A hacker group, referring to itself as "thedarkoverlord," said it leaked nine episodes from the new "Orange Is the New Black" season after demanding a "modest" ransom from Netflix (NFLX). (NBC News)

Fitbit (FIT) said a third-party firm conducted tests on one of its devices that allegedly exploded, and concluded the Fitbit Flex 2 in question did not malfunction. Fitbit blamed external forces. (Fortune)

Delta (DAL) is backing its pilot caught on video hitting a female passenger, who was fighting with another woman at the Atlanta Airport. The airline said the pilots actions were justified. Separately, two hearings on airline customer service are scheduled this week on Capitol Hill (NY Times)


Dish Network (DISH) earned 76 cents per share for its latest quarter, 7 cents above estimates. However, revenue was below forecasts, and the company also reported broadband and net pay-TV subscribers declined.

Coach (COH) is considering a bid for luxury shoemaker Jimmy Choo, according to Britain's Telegraph newspaper. Coach failed in an attempt to buy London-based Burberry last year.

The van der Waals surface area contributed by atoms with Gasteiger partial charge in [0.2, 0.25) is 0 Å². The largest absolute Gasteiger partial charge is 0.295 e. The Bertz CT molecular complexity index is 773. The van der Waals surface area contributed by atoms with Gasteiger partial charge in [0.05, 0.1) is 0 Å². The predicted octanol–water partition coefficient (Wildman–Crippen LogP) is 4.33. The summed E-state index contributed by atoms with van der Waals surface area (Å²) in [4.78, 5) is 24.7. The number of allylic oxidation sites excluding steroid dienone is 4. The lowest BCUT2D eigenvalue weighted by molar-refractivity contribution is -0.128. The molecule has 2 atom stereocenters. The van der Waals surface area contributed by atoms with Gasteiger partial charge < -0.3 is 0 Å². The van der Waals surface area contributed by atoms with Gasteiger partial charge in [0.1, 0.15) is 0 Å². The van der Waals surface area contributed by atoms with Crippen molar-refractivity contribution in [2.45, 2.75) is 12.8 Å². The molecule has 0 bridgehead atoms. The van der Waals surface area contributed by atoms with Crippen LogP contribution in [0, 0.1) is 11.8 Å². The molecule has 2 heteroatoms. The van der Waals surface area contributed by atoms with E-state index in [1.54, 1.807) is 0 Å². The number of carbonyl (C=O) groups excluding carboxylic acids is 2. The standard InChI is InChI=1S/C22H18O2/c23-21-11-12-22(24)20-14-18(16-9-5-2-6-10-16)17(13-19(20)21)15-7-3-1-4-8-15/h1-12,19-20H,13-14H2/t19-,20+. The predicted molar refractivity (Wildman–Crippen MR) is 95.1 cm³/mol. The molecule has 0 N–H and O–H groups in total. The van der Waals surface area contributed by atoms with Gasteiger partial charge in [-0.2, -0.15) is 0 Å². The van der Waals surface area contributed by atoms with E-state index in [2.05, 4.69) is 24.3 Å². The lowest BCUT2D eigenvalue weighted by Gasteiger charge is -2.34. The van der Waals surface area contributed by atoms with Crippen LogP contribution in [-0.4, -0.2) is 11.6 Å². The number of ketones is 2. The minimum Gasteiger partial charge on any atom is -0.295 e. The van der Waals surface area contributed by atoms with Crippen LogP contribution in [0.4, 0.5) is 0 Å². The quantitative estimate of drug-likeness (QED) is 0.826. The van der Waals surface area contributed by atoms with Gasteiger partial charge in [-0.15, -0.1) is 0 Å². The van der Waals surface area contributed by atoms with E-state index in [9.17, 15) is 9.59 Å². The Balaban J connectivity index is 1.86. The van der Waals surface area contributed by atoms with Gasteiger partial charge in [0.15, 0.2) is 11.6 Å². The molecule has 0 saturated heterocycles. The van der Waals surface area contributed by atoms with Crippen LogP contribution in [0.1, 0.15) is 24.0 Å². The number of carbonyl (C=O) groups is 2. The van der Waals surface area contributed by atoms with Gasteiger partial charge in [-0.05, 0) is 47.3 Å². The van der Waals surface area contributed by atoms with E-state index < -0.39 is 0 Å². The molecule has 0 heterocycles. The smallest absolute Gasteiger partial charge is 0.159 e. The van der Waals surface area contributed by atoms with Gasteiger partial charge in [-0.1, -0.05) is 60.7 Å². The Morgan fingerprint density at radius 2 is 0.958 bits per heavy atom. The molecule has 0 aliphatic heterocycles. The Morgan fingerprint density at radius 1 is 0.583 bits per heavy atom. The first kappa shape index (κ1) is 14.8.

Walgreens (WBA) is trying to force the FTC's hand in its attempt to win approval for its planned purchase of rival drug store chain Rite Aid (RAD), according to the New York Post.

Anthem (ANTM) said it's evaluating its options after an appeals court upheld a lower court decision blocking its proposed merger with fellow health insurer Cigna (CI).

UPS (UPS) air maintenance workers say they'll seek clearance to strike if their three-year contract dispute is not resolved. The union is running an ad ahead of Thursday's annual meeting.


Unless there's a breakthrough in contract negotiations, the Writers Guild of America, whose members write for TV shows, may go on strike beginning tomorrow just after midnight. (USA Today)

"The Fate of the Furious" topped $1 billion in global ticket sales with the weekend haul. The eighth "Fast and the Furious" franchise stayed atop the domestic box office with an estimated $19.4 million. (AP)